Peter Kuznick is a professor of history and the director of the Nuclear Studies Institute at American University. He is the co-writer with Oliver Stone of The Untold History of the United States; author of Beyond the Laboratory: Scientists As Political Activists in 1930s America (University of Chicago Press); co-author with Akira Kimura of Rethinking the Atomic Bombings of Hiroshima and Nagasaki: Japanese and American Perspectives (Horitsu Bunkasha, 2010); co-author with Yuki Tanaka of Genpatsu to Hiroshima - genshiryoku heiwa riyo no shinso (Nuclear Power and Hiroshima: The Truth Behind the Peaceful Use of Nuclear Power) (Iwanami, 2011); and co-editor with James Gilbert of Rethinking Cold War Culture (Smithsonian Institution Press).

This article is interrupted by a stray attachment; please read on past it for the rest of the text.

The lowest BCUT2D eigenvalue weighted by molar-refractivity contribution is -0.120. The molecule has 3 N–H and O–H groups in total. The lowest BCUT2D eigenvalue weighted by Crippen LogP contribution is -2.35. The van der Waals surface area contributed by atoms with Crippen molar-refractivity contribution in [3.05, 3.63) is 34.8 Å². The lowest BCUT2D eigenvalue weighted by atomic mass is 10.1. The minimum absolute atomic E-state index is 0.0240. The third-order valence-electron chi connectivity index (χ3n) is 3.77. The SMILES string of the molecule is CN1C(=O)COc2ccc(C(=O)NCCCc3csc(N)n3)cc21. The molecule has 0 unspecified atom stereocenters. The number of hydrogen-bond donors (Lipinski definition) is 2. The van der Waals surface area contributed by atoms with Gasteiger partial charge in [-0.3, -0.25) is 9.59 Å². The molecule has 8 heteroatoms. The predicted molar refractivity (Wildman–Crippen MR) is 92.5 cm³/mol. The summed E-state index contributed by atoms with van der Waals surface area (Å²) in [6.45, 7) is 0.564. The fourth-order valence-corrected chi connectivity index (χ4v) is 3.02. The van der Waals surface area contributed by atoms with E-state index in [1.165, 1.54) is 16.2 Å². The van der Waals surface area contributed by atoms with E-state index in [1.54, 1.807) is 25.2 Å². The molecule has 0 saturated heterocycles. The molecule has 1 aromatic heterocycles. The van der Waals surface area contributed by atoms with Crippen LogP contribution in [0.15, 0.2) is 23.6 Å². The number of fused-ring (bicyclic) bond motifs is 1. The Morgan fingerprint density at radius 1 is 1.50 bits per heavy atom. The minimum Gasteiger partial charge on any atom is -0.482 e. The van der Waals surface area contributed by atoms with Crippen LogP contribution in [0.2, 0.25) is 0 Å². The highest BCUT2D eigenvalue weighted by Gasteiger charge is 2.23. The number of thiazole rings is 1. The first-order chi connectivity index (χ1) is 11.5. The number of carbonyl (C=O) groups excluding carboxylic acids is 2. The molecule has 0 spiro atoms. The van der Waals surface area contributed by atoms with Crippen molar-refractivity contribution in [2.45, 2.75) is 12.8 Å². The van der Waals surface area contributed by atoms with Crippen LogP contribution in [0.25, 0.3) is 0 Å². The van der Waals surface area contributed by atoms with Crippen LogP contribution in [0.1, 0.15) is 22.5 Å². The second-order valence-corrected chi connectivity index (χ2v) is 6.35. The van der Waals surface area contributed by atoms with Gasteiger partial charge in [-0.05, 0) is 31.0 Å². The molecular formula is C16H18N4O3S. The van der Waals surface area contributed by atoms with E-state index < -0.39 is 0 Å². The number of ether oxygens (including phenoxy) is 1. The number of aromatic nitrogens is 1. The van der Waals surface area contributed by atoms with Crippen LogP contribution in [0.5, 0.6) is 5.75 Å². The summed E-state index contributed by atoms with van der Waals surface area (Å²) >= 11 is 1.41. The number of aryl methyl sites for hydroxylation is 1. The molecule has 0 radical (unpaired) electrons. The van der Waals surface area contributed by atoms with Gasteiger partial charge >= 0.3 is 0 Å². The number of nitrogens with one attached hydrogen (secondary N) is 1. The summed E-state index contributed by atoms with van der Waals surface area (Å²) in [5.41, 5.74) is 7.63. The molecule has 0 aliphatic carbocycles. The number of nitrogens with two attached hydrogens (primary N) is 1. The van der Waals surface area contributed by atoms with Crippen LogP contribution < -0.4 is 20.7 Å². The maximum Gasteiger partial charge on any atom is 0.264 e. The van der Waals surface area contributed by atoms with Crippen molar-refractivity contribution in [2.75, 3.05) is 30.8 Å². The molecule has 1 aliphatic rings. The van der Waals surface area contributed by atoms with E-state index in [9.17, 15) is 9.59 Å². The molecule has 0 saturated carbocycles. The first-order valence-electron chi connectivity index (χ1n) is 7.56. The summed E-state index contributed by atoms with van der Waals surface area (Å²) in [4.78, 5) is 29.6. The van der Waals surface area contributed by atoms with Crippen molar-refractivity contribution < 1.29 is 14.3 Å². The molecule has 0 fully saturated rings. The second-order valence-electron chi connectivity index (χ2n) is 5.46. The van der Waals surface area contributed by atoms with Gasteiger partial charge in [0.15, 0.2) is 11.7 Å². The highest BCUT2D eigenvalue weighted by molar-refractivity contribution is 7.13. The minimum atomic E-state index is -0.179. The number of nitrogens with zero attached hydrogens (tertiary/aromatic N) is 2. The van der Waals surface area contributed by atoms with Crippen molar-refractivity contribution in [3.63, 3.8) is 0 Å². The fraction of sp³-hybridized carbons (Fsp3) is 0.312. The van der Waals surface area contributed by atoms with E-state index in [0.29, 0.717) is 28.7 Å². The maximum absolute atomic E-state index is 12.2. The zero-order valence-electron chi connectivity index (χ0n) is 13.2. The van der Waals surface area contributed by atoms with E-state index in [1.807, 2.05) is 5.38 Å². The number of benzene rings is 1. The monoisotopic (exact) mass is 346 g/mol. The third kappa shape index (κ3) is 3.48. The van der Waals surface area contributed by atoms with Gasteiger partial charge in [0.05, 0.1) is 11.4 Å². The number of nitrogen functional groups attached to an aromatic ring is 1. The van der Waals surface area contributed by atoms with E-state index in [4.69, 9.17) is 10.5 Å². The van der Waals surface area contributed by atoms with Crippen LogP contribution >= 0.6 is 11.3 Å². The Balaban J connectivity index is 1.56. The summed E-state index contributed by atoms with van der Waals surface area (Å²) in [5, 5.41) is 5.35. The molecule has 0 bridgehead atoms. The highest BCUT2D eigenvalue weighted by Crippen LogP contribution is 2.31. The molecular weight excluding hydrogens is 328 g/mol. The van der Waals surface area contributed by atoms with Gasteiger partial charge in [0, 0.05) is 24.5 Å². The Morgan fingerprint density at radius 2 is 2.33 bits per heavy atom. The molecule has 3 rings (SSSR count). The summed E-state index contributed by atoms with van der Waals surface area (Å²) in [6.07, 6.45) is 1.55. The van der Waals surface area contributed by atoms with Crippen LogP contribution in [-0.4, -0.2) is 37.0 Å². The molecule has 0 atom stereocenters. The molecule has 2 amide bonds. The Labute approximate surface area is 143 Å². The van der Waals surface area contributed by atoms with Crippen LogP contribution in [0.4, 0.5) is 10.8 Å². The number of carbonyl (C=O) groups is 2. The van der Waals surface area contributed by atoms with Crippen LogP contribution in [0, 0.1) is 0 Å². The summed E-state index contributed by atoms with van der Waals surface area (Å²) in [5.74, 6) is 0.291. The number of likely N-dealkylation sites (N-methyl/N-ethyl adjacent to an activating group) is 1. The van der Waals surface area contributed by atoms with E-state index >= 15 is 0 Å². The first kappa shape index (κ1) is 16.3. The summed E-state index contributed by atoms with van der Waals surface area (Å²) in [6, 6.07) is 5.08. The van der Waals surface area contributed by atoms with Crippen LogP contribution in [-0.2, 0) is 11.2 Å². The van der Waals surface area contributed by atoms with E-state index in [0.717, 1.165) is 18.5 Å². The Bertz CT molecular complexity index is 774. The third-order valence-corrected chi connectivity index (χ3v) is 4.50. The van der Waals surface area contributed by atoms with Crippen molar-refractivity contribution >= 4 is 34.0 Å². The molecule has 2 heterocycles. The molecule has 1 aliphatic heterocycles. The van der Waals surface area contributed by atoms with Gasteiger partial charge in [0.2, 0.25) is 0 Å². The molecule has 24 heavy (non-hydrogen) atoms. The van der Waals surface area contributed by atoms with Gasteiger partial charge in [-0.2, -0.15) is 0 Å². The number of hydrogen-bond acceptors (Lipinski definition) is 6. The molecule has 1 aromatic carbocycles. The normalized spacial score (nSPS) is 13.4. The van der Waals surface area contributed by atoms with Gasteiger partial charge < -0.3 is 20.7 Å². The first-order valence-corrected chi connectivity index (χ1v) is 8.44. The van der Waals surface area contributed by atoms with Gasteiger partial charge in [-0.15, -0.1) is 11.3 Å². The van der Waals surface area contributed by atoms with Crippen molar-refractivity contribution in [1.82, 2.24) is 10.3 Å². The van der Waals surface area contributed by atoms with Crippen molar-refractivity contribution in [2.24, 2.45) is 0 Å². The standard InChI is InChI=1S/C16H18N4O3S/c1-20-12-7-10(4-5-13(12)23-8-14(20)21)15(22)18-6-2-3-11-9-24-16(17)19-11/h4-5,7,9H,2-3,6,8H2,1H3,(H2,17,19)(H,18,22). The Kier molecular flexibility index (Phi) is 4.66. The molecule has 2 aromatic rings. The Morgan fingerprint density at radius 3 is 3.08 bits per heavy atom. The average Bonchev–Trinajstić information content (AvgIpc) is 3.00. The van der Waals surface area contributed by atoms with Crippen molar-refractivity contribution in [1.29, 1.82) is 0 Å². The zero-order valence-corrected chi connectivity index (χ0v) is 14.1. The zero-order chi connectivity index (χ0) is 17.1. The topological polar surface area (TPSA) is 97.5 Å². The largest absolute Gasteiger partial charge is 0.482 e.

transcriptPAUL JAY, SENIOR EDITOR, TRNN: Welcome to The Real News Network. I'm Paul Jay. On Monday, February 2, an international coalition of scholars, journalists, and filmmakers sent a letter to President Obama to express their opposition to the U.S. Marine air base at Henoko in Okinawa, Japan. The letter raises concerns about the way that this military base would affect Okinawa residents, public health, quality of life, and the environment. Now joining us is because Peter Kuznick. Peter is a professor of history and director of the Nuclear Studies Institute at American University. He coauthored the book Rethinking the Atomic Bombings of Hiroshima and Nagasaki: Japanese and American Perspectives. He's also the coauthor, with Oliver Stone, of The Untold History of the United States.Thanks very much for joining us, Peter.PETER KUZNICK, AUTHOR AND HISTORIAN, AMERICAN UNIVERSITY: Hi, Paul. Good to be with you.JAY: So if I understand correctly, in 1995, three American soldiers rape a 12-year-old Japanese girl near the base, an American base in Okinawa. It created a storm of protest and a demand from local residents to get the American base out of Okinawa, certainly at least that section of Okinawa. And then they came up with a plan to move it to /həˈnokɪn/ in northern Okinawa. And now there's a storm of protest about moving it there. So tell us a story.KUZNICK: Well, this is actually one of many American bases that's in Okinawa. In fact, 74 percent of all the U.S. bases in Japan are located in Okinawa. And Okinawa is six-tenths of 1 percent of the land mass of Japan. So you've got more than half of American troops in Japan located in Okinawa, 74 percent of the bases. And this one, however, is Ginowan City, right by Ginowan City, which is very, very densely populated. There have been accidents. There has been crime. There have been sexual crimes. This rape was only the most recent--not the most recent, but most notorious. So the population in Ginowan City and other parts of Okinawa protested about this base. So they cut a deal. The U.S. proposed to move the base from Ginowan City area up to northern Okinawa, the area around a new base called--at Henoko near Nago City.JAY: Peter, before we get into the specifics of that, how many U.S. troops are we talking about in Okinawa?KUZNICK: Were talking about 50,000 U.S. troops in all of Japan, and more and then half of them in Okinawa.JAY: And why is this so important to the U.S. military? Why are these bases so strategic? Why keep them there at all?KUZNICK: Good question, I think. Why keep the American military presence all over the globe the way it is? When I was in Okinawa this August, I met with Al Magleby, the U.S. consul general. I was there with Satoko Oka Norimatsu from Vancouver and Joseph Gerson, a leading U.S. peace activist. And I specifically asked Magleby, why is Okinawa so important? Why do they have to keep the base in Okinawa? And he said it is strategically essential, he said, given its location. It is near Korea, it is near China, it is near the Philippines. So the argument he made is that it was the location that made it essential. Other people have argued against that, even Joseph Nye, who's one of the real Japan hands in the United States, has said that because of China's military development and modernization, those bases are actually vulnerable now in Okinawa and that it is no longer strategically essential to keep them there. You have to remember the American troops now occupy--the U.S. bases occupy 20 percent of the land mass of Okinawa. Those people have been riddled with those bases and have been opposing them for environmental reasons, for safety reasons, for pollution reasons, for noise reasons, and many for political reasons.JAY: Well, I add to that what you just said. If it makes the base a target, then it makes the people of Okinawa a target.KUZNICK: Yes. They would be a target, just as they were a target during World War II. You have to remember--and this is very much part of their memory--that 30 percent of the population of Okinawa civilians were killed in the fighting in 1945. And they were in that sense even then a sacrificial lamb for the Japanese government. And the Abe administration is doing the same thing now.JAY: All right. Let's contextualize this a little more. So, if I understand it correctly, the Japanese federal government is supporting this move to Henoko. They want to get it out of the current place where it is in Okinawa 'cause it's so populated and the people are fed up with it. So everybody agrees it has to go somewhere. But the people in Henoko don't want it. So what's the politics of this?KUZNICK: The politics is the Abe administration is extremely conservative, extremely right-wing, has been very much in support of remilitarizing Japan. They want to do away with Article 9, which is part Japanese postwar Constitution that the U.S. basically imposed, which says that Japan renounces the right of war as a right of a sovereign nation. And Japan renounced having any kind of offensive military forces. This was a tremendously important document that really sets a standard globally, and Abe is committed to repudiating that. Abe has also imposed this secrecy law in Japan. He's been expanding Japanese military defense spending, increasing Japanese military sales overseas, rewriting Japanese history. The historical revisionism there is outrageous. And on top of that, they want to solidify the base presence in Okinawa. Obama has been complicit in this, which is why we sent the letter to Obama. You might recall that in 2009, the Japan Democratic Party got elected, ending that long span of LDP conservative governments, and Hatoyama, the Japanese prime minister, the Japan Democratic Party, had run--one of his campaign planks was that they were going to remove the bases from Okinawa and stop the relocation to Henoko. And Obama came down on him. Obama smashed him. Obama forced him to rescind that, to capitulate. And that destroyed the JDP government. The government collapsed. Obama is, in many ways, in Japan, like elsewhere, more comfortable dealing with these right-wing governments. And the Abe administration is the perfect foil for U.S. plans there. So the geopolitical and the U.S. political concern there is part of the Asia pivot. You also remember that in November 2011, Hillary Clinton in Foreign Policy magazine wrote an important article titled America's Pacific Century, in which she says the United States has to balance. We've got to pivot toward Asia, move out of the Middle East. Well, that hasn't happened, the Middle East part of it. But we wanted to rebalance our forces from 50 percent, our fleet, 50 percent Pacific, 50 percent Atlantic, to 60 percent Pacific, 40 percent Atlantic, and we wanted to do what we could to contain China. This was our containment policy toward China. And so this fits into that overall geopolitical strategic context.JAY: Yeah. The underlying assumption is the United States needs to be the dominant military power--well, frankly, everywhere, but specifically in Asia. Now, the big threat here is environmental. But I thought there was an environmental assessment made by the Japanese themselves and accepted by the Japanese government that said there really weren't environmental threats.KUZNICK: There was a very dubious environmental assessment that took place that the people of Okinawa rejected. However, Governor Nakaima, the previous governor, who was elected on an anti-base platform, betrayed the citizens of Okinawa, and under pressure from the Abe administration caved in and gave the go-ahead to begin the reclamation of /oʊrəˈbeɪ/ and the relocation of the base. There was just an election in Okinawa in which the current governor, Onaga, ran against Nakaima, the former governor, and defeated him handily, overwhelmingly. The people of Okinawa spoke up again. They spoke up in the Nago City elections, where Mayor Inamine got reelected. They spoke up at the prefectural elections. Over and over and over again the people of Okinawa have made very clear that they're opposed to the base relocation. They want the bases moved off of Okinawa. But the United States, working with the Abe administration, is using this pretext of an environmental impact study, which actually goes against Japanese requirements. It's a sham study. There's a case now--.JAY: But didn't the U.S. Congressional Research office more or less come out and say that it was a sham, that it was created under pressure by the Japanese government?KUZNICK: Yes. The Congressional Research Service did say that in its latest report, and said that the United States was going to be in for some serious problems if the U.S. goes ahead and tries to force its relocation. It is so undemocratic, so unpopular. The people of Okinawa have spoken out against it time after time after time. There's nothing ambiguous about this. And the people of Japan don't want it on the mainland either. Nobody wants these American bases. So the government in Tokyo is willing to sacrifice the interests and safety and health of the people of Okinawa, as it has done before, in order to maintain this base.JAY: Now, you've written this letter to President Obama with a bunch of scholars and other people. Is there any support for what you're proposing, which is, I guess, get the base out of Okinawa altogether? Is there any support for this in Congress?KUZNICK: Yes, there actually is support in Congress. Among the people who've opposed to the base relocation is John McCain. So we've got some bipartisan support in Congress. Progressives are opposed to it, of course. And we have the potential--.JAY: Well, hang on. What's McCain's position here? Is he for getting out of Okinawa or just against the move?KUZNICK: I think he's just against the move. He's not for getting out of Okinawa. But I've got a meeting on Tuesday with officials in the Japanese Embassy, at which I'm going to be presenting tens of thousands of signatures from people in Okinawa who are opposed to the base relocation. Some of us sent a letter back in--initial letter, which 29 people signed, followed up by another letter, which 103 leading scholars signed, followed up by an online petition of thousands of Americans who were opposed to this. So we've been mobilizing as much opposition as we can. There's strong sentiment about this.JAY: Okay, just quickly, what are the dangers facing the people of Henoko if it does move there?KUZNICK: If it does move, first of all, there's the ospreys, which the people there are very concerned about. Secondly, they've got--this is a very pristine environmental area. There is the Dugong who feed there, a highly endangered species of sea mammals there. What they would have to do in order to build the osprey pads is they'd have to actually reclaim the base. They would have to do a massive reclamation project there, turn /ɑːlɚˈbeɪ/ into a--turn it into concrete, basically. There are other pristine environmental factors there. This is a beautiful area, and that is going to be destroyed. It's going to be loud, it's going to be polluted. There are going to be the U.S. troops there. The people of Okinawa, and especially of Henoko, are just opposed to this on all grounds.JAY: Okay. Thanks very much for joining us, Peter.KUZNICK: Happy to be here, Paul.JAY: And thank you for joining us on The Real News Network.